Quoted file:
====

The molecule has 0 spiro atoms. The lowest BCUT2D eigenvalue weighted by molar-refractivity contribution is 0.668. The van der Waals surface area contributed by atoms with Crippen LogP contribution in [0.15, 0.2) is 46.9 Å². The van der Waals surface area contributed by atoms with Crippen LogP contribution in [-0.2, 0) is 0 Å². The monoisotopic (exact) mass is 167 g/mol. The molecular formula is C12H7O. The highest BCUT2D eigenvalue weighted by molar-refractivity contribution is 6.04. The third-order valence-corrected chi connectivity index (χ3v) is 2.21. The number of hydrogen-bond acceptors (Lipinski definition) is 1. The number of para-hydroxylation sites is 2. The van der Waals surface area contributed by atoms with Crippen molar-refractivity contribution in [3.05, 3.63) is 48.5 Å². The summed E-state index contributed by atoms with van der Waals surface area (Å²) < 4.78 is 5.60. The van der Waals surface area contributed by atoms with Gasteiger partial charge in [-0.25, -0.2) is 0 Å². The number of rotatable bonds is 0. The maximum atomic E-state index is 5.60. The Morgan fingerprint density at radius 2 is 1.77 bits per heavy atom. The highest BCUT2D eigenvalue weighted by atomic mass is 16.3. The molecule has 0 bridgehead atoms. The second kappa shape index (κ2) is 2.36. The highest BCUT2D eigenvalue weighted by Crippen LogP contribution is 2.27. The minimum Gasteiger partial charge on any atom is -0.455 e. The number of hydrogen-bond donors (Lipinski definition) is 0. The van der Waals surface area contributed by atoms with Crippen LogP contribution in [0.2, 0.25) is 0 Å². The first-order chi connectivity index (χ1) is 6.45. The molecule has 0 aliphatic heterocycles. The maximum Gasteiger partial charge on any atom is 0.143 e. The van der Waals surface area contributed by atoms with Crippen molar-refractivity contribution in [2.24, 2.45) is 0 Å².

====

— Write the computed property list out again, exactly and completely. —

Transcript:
The molecule has 0 spiro atoms. The lowest BCUT2D eigenvalue weighted by molar-refractivity contribution is 0.668. The van der Waals surface area contributed by atoms with Crippen LogP contribution in [0.15, 0.2) is 46.9 Å². The van der Waals surface area contributed by atoms with Crippen LogP contribution in [-0.2, 0) is 0 Å². The monoisotopic (exact) mass is 167 g/mol. The molecular formula is C12H7O. The highest BCUT2D eigenvalue weighted by molar-refractivity contribution is 6.04. The third-order valence-corrected chi connectivity index (χ3v) is 2.21. The number of hydrogen-bond acceptors (Lipinski definition) is 1. The number of para-hydroxylation sites is 2. The van der Waals surface area contributed by atoms with Crippen molar-refractivity contribution in [3.05, 3.63) is 48.5 Å². The summed E-state index contributed by atoms with van der Waals surface area (Å²) < 4.78 is 5.60. The van der Waals surface area contributed by atoms with Gasteiger partial charge in [-0.25, -0.2) is 0 Å². The number of rotatable bonds is 0. The maximum atomic E-state index is 5.60. The Morgan fingerprint density at radius 2 is 1.77 bits per heavy atom. The highest BCUT2D eigenvalue weighted by atomic mass is 16.3. The molecule has 0 bridgehead atoms. The second kappa shape index (κ2) is 2.36. The highest BCUT2D eigenvalue weighted by Crippen LogP contribution is 2.27. The minimum Gasteiger partial charge on any atom is -0.455 e. The number of hydrogen-bond donors (Lipinski definition) is 0. The van der Waals surface area contributed by atoms with Crippen LogP contribution in [0.2, 0.25) is 0 Å². The first-order chi connectivity index (χ1) is 6.45. The molecule has 0 aliphatic heterocycles. The maximum Gasteiger partial charge on any atom is 0.143 e. The van der Waals surface area contributed by atoms with Crippen molar-refractivity contribution in [2.24, 2.45) is 0 Å².